Cui and his foreign ministry co-author Pang Hanzhao, however, both implied and explicitly stated that for the United States and China to achieve this new model would require substantial changes in Washington. For example, the United States has interfered in Chinese core interests while Beijing has stayed out of U.S. affairs, requiring changes in Washington’s policies toward Taiwan, human rights, and the region. Moreover, by taking commerce as a basis for defining interests, Beijing conveniently avoids any security-based assessment of Chinese intentions and places a demand that the United States lift its export-control restrictions on military-related technology.
While the Foreign Ministry may not always be the most potent voice in foreign affairs, a recent speech by Xi Jinping’s suggest the ministry was speaking authoritatively. During his first international trip as both the state and party leader, Xi spoke at the Moscow State Institute for International Relations in April to announce a “New Type of International Relations.”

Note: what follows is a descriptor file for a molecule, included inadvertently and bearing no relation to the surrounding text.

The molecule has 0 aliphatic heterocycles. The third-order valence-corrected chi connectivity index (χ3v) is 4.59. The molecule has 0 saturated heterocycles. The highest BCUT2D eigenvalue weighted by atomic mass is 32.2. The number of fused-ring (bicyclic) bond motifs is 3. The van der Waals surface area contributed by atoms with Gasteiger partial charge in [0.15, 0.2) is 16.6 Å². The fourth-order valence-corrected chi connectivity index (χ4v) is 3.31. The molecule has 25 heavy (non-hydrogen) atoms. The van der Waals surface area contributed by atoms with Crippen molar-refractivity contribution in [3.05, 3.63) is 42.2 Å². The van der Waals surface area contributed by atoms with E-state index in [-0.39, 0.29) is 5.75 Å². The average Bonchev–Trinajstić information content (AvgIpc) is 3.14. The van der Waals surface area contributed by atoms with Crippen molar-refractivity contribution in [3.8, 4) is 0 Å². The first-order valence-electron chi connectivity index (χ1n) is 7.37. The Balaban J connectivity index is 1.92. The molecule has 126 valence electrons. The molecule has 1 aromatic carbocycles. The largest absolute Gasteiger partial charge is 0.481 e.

The reported contents of the March speech, however, provide only a litany of past Chinese principles for foreign policy. This includes the primacy of sovereignty as “matters within the scope of sovereignty are only for [a country’s] government and people to manage” and China’s commitment to safeguarding world peace and peaceful development. As the China Daily later explained, “This new concept of shared security is in stark contrast to the parochial approach, which tends to view security based on one's own interests and needs.”
What these Chinese voices have to offer is not anything that resembles a “pirated copy of the G-2 proposal” or a novel solution to the problems of Athens versus Sparta or Great Britain versus Germany. But what is noteworthy is that almost every article or statement involving China’s “great power” concept—most recently in the People’s Daily on June 3—notes that growing multipolarity is the trend of the times and that this phenomenon requires a reaffirmation of absolute sovereignty so that international relations can be democratized.